The Government has officially dropped its plans to make it much easier for people in England and Wales to change legal sex.
It originally consulted on enabling people to ‘change sex’ by self-identification back in October 2018, removing the need for a medical diagnosis of gender dysphoria, and to have lived as though a member of the opposite sex for at least two years.
Following widespread opposition, Equalities Minister Liz Truss has now announced the only changes will be to reduce the £140 fee needed to receive a gender recognition certificate to a nominal amount, and to move the application process online. She also confirmed the rights for service providers to protect single-sex spaces would remain in place.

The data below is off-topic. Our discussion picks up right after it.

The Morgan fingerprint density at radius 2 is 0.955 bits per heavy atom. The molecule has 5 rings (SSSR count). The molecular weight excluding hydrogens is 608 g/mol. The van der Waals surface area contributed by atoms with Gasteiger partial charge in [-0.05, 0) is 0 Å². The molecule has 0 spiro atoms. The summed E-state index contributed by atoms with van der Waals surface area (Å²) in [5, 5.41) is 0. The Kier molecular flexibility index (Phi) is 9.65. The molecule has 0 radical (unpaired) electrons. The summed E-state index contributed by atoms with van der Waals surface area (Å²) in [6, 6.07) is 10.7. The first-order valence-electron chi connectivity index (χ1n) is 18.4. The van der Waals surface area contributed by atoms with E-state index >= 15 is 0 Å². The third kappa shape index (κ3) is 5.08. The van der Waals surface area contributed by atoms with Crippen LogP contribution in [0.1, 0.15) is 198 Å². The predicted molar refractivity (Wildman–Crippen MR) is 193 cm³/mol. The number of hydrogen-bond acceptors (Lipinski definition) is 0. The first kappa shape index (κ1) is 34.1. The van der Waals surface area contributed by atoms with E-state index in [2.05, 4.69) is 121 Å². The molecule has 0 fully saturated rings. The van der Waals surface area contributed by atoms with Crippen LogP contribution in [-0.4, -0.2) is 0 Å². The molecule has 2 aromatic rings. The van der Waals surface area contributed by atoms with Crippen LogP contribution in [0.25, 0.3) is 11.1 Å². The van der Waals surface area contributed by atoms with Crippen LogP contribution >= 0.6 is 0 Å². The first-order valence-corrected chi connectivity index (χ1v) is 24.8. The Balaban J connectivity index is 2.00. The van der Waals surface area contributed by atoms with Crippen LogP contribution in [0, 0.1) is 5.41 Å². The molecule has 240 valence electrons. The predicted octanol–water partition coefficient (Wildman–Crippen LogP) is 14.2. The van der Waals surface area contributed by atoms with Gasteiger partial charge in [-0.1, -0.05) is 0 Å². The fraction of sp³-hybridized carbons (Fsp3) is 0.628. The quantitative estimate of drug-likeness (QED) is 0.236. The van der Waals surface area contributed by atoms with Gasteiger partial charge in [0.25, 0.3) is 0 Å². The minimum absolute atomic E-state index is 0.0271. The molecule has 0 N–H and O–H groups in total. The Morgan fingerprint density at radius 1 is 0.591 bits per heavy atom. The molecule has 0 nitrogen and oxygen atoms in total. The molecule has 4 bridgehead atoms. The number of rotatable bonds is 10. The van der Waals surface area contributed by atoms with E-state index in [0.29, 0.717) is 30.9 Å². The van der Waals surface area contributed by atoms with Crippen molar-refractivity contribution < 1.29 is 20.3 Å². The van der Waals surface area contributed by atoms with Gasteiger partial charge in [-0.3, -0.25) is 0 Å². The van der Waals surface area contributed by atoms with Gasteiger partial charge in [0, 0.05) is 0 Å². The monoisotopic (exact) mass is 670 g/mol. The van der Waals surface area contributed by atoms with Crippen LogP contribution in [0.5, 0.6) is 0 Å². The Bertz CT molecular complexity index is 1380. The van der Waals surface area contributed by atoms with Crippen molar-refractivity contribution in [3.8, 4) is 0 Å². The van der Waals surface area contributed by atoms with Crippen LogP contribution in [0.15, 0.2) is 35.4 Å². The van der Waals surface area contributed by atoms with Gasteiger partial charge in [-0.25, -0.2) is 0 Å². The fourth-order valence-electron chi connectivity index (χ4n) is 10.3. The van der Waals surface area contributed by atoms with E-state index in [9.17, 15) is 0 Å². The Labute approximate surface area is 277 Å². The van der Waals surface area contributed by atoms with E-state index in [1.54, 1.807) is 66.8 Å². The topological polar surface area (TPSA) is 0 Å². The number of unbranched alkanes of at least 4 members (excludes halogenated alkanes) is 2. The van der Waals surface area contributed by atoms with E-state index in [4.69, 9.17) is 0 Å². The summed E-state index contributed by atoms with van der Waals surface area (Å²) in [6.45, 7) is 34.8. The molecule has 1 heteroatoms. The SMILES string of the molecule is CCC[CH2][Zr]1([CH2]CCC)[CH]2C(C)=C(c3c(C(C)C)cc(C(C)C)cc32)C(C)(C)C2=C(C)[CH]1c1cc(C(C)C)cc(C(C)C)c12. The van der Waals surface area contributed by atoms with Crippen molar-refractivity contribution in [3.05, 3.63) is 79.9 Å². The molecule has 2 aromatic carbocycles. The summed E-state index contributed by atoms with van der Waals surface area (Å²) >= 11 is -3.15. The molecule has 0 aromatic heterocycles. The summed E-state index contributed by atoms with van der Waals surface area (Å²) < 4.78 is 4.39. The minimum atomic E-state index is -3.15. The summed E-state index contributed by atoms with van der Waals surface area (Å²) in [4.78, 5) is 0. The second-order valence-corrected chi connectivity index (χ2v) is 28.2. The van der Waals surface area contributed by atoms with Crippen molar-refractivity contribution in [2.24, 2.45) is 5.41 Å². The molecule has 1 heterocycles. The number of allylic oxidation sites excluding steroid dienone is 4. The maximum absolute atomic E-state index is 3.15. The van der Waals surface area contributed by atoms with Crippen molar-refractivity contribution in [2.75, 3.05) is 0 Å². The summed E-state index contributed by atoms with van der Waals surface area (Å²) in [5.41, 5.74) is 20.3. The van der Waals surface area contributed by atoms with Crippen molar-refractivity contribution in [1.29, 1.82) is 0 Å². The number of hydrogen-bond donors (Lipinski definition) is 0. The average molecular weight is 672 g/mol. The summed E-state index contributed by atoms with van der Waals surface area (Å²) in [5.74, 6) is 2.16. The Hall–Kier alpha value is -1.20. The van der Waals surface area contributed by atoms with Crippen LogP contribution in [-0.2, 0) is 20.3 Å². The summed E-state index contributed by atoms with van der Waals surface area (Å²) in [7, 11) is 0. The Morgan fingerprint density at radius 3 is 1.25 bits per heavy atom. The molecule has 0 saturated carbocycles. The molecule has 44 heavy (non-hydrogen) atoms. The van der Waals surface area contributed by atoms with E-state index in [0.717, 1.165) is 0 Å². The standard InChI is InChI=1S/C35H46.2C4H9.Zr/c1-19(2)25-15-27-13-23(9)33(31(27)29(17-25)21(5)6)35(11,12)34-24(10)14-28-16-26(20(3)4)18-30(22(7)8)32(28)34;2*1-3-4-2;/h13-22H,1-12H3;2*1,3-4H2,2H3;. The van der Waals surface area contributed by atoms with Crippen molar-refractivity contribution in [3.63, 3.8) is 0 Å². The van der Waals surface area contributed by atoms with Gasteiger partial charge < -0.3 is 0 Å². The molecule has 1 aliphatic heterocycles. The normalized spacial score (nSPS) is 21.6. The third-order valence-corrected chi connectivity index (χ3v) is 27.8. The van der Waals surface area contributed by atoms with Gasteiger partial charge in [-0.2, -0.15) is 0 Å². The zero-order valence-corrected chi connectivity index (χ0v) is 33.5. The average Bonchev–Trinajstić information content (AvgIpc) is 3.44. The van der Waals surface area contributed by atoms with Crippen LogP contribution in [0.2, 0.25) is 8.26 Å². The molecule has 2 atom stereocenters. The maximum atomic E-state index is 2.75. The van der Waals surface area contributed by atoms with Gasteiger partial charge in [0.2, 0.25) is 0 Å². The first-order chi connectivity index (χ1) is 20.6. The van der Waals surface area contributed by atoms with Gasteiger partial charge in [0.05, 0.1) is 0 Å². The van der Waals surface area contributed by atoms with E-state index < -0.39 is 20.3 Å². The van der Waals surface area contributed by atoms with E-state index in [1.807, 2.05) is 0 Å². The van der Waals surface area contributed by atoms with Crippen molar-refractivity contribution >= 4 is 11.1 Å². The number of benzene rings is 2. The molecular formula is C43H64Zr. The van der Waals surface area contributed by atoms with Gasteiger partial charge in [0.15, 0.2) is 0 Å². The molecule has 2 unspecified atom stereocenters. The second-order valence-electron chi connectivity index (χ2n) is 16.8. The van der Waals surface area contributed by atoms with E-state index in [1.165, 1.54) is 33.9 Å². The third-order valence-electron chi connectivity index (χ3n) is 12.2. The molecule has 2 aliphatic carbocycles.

‘Right and proper’
The Christian Institute’s Deputy Director for Communications Ciarán Kelly welcomed the news, saying: “It is good to see that the Government has seen sense.
“Despite what certain activists would have people believe, legalising the self-identification of gender would have brought with it a swathe of problems, and it is right and proper that it has been rejected. The Gender Recognition Act remains fundamentally unchanged.
“But there’s more to do. Greater clarity is also needed to assure schools, sports clubs and the like that the law will support them in protecting single-sex spaces.”
He added: “The Government still needs to introduce better protections for under-18s. Tragically, too many are still being led to believe that they are somehow ‘trapped in the wrong body’.
“Some schools have fallen for the myth that gender is ‘on a spectrum’ or can be ‘non-binary’. There are even youngsters who have been pushed into life-altering decisions such as taking cross-sex hormones. All in the name of transgender ideology. This has to stop.”